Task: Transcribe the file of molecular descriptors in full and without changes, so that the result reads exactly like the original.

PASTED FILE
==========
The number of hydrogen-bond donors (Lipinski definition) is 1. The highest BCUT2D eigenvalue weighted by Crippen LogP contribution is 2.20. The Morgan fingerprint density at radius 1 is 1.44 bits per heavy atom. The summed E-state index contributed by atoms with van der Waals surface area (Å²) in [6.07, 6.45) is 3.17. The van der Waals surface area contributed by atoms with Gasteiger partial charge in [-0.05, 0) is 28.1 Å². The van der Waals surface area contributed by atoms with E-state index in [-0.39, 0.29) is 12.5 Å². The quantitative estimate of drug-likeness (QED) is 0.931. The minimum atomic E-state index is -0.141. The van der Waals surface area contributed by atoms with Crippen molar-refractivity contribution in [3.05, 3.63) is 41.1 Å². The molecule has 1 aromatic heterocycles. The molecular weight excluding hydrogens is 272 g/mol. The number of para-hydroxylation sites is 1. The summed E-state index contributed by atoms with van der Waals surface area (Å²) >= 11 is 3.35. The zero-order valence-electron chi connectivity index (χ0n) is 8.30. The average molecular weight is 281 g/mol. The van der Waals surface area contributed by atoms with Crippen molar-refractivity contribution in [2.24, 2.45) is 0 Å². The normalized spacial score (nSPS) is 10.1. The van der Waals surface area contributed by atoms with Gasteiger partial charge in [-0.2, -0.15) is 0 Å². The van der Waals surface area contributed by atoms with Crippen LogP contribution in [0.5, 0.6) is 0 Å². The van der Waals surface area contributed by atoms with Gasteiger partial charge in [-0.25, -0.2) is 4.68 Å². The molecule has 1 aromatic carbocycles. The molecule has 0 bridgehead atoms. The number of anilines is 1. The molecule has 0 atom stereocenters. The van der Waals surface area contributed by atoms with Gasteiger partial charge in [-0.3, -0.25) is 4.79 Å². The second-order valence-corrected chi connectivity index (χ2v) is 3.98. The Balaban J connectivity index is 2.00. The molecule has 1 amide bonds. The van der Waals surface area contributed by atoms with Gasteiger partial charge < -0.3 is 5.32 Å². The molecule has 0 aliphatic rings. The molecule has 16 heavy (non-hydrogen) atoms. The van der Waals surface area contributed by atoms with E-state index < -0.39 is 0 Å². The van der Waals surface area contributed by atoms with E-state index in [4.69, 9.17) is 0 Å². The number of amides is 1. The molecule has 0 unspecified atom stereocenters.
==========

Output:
The number of hydrogen-bond donors (Lipinski definition) is 1. The highest BCUT2D eigenvalue weighted by Crippen LogP contribution is 2.20. The Morgan fingerprint density at radius 1 is 1.44 bits per heavy atom. The summed E-state index contributed by atoms with van der Waals surface area (Å²) in [6.07, 6.45) is 3.17. The van der Waals surface area contributed by atoms with Gasteiger partial charge in [-0.05, 0) is 28.1 Å². The van der Waals surface area contributed by atoms with E-state index in [-0.39, 0.29) is 12.5 Å². The quantitative estimate of drug-likeness (QED) is 0.931. The minimum atomic E-state index is -0.141. The van der Waals surface area contributed by atoms with Crippen molar-refractivity contribution in [3.05, 3.63) is 41.1 Å². The molecule has 1 aromatic heterocycles. The molecular weight excluding hydrogens is 272 g/mol. The number of para-hydroxylation sites is 1. The summed E-state index contributed by atoms with van der Waals surface area (Å²) >= 11 is 3.35. The zero-order valence-electron chi connectivity index (χ0n) is 8.30. The average molecular weight is 281 g/mol. The van der Waals surface area contributed by atoms with Crippen molar-refractivity contribution in [2.24, 2.45) is 0 Å². The normalized spacial score (nSPS) is 10.1. The van der Waals surface area contributed by atoms with Gasteiger partial charge in [-0.2, -0.15) is 0 Å². The van der Waals surface area contributed by atoms with Crippen LogP contribution in [0.5, 0.6) is 0 Å². The van der Waals surface area contributed by atoms with Gasteiger partial charge in [-0.25, -0.2) is 4.68 Å². The molecule has 1 aromatic carbocycles. The molecule has 0 bridgehead atoms. The number of anilines is 1. The molecule has 0 atom stereocenters. The van der Waals surface area contributed by atoms with Gasteiger partial charge in [-0.3, -0.25) is 4.79 Å². The second-order valence-corrected chi connectivity index (χ2v) is 3.98. The Balaban J connectivity index is 2.00. The molecule has 1 amide bonds. The van der Waals surface area contributed by atoms with Gasteiger partial charge < -0.3 is 5.32 Å². The molecule has 0 aliphatic rings. The molecule has 16 heavy (non-hydrogen) atoms. The van der Waals surface area contributed by atoms with E-state index < -0.39 is 0 Å². The van der Waals surface area contributed by atoms with E-state index in [4.69, 9.17) is 0 Å². The number of amides is 1. The molecule has 0 unspecified atom stereocenters.